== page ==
Anatomic abnormalities

self-cathing key


yellow_sc_ana How do you prepare families for a major reconstructive surgery?

Patients with epispadias, bladder exstrophy, and cloacal exstrophy all require major reconstructive surgery in the newborn period in order to close the bladder and close the urethra that’s typically exposed on the lower abdominal wall. I can never put myself in the parents’ shoes, but we assume and try to appreciate as best we can that this is a major event: it’s a traumatic event, it’s a highly-charged and anxiety-provoking event for the families. As best we can, we try to prepare them for the surgery by educating them as to why we think it’s necessary and exactly what we do during the surgery. In a way, we try to simplify it so that they can understand the general principles of what we’re doing and in that way feel a little more comfortable about a major reconstruction. In the case of the patient who needs surgery as a newborn, it’s really helpful if the diagnosis made is prenatally. Then we can work with the family quite a bit on those issues and educate and prepare them before the child is born.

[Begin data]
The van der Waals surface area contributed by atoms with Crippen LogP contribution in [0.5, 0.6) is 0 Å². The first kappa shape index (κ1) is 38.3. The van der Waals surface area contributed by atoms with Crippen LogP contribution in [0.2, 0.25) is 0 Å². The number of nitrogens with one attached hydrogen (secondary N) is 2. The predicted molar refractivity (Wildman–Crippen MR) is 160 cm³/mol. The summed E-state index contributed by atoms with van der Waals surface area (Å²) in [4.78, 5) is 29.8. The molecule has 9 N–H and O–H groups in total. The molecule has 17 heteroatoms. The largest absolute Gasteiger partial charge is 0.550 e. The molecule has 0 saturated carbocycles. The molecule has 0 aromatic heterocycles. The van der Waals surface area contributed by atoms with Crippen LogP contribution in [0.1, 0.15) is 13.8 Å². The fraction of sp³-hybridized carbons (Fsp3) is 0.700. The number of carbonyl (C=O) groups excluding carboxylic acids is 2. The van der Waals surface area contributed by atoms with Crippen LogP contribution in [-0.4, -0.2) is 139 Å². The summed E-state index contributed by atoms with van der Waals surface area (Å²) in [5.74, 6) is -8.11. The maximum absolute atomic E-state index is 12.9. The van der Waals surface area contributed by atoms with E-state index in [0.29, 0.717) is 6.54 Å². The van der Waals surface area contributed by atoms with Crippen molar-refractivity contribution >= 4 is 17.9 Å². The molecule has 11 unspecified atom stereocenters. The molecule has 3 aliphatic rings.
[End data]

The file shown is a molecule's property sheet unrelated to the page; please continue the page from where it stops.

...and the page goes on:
Joseph Borer, MD, Department of Urology


yellow_sc_ana How do families decide to pursue reconstructive surgery?

Some of the later reconstructions, maybe even all of them, are elective. Very few of them are emergencies. The emergency for a patient who can’t empty their bladder is what we call urinary retention, and then we might pass a catheter to relieve the obstructed urine flow, either in the Emergency Department or even in the operating room with a patient under anesthetic. The other procedures are generally options. We might feel as physicians, with our education and knowledge and experience, that the reconstruction would be a big benefit to this patient, and that way we make our recommendations. These are strategies towards optimizing the health of the child. For example, to correct incontinence or protect the kidneys that might be at risk for damage if bladder pressures are too high, we might recommend bladder augmentation.

Joseph Borer, MD, Department of Urology